The role of intrinsic, non-adrenergic, non-cholinergic inhibitory nerves in the regulation of distensibility of the guinea-pig colon

J S Davison, G T Pearson

Research output: Contribution to journalArticlepeer-review

Abstract

1. The lengthening responses of segments of distal colon of guinea-pigs to applied weights were measured. 2. Distensibility was reduced by tetrodotoxin and quinidine; increased by atropine and hyoscine, and unaffected by guanethidine and phentolamine. 3. Tension changes produced by controlled stretches were increased by tetrodotoxin. 4. These results suggest that there is a net, inhibitory, non-adrenergic, non-cholinergic influence acting on the muscle during stretch against a background of cholinergic excitatory tone. This inhibitory activity may be activated reflexly by stretch.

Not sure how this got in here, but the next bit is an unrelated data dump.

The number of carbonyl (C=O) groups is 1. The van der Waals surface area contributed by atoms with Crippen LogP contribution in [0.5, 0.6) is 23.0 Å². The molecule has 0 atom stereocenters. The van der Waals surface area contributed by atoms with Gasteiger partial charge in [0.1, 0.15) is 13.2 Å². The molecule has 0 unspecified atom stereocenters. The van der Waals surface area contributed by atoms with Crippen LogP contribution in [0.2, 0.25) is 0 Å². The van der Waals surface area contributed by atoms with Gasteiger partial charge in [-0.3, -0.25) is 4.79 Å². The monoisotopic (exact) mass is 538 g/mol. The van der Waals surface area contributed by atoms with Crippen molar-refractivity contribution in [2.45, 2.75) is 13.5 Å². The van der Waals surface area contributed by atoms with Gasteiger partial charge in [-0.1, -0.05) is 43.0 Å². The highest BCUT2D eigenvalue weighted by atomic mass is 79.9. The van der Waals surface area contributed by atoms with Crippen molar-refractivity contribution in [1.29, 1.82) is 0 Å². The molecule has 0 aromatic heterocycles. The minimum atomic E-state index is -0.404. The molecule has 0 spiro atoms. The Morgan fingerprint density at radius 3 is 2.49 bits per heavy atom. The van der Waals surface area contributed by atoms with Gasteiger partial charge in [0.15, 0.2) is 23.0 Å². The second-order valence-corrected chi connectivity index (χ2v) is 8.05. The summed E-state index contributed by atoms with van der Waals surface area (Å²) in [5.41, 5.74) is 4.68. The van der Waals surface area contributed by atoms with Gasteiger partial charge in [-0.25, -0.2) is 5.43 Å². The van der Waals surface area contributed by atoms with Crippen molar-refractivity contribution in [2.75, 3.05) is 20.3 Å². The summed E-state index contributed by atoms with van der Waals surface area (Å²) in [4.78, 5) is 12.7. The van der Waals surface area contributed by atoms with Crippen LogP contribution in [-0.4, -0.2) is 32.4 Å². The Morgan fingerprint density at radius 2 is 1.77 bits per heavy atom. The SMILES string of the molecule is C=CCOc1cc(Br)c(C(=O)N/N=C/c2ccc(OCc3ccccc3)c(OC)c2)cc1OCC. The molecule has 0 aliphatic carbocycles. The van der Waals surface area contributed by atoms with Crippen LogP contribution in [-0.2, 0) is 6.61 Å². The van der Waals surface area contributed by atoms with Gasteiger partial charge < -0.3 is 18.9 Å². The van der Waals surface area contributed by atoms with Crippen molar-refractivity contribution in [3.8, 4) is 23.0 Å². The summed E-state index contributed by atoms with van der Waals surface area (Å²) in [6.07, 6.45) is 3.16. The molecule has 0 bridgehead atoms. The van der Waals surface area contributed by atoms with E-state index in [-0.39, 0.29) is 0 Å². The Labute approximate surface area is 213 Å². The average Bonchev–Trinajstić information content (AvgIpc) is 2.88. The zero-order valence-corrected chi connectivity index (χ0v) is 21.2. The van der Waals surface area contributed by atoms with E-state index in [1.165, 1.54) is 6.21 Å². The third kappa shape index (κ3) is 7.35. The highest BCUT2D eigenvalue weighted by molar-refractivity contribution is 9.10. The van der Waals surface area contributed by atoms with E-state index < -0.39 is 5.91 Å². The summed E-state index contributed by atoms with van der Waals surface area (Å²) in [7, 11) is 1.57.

Original languageEnglish
Pages (from-to)75-7
Number of pages3
JournalPflügers Archiv European Journal of Physiology
Volume381
Issue number1
Publication statusPublished - Jul 1979

Keywords

  • Animals
  • Atropine
  • Colon
  • Gastrointestinal Motility
  • Guanethidine
  • Guinea Pigs
  • Neural Inhibition
  • Phentolamine
  • Quinidine
  • Scopolamine Hydrobromide
  • Tetrodotoxin

Fingerprint

Dive into the research topics of 'The role of intrinsic, non-adrenergic, non-cholinergic inhibitory nerves in the regulation of distensibility of the guinea-pig colon'. Together they form a unique fingerprint.

Cite this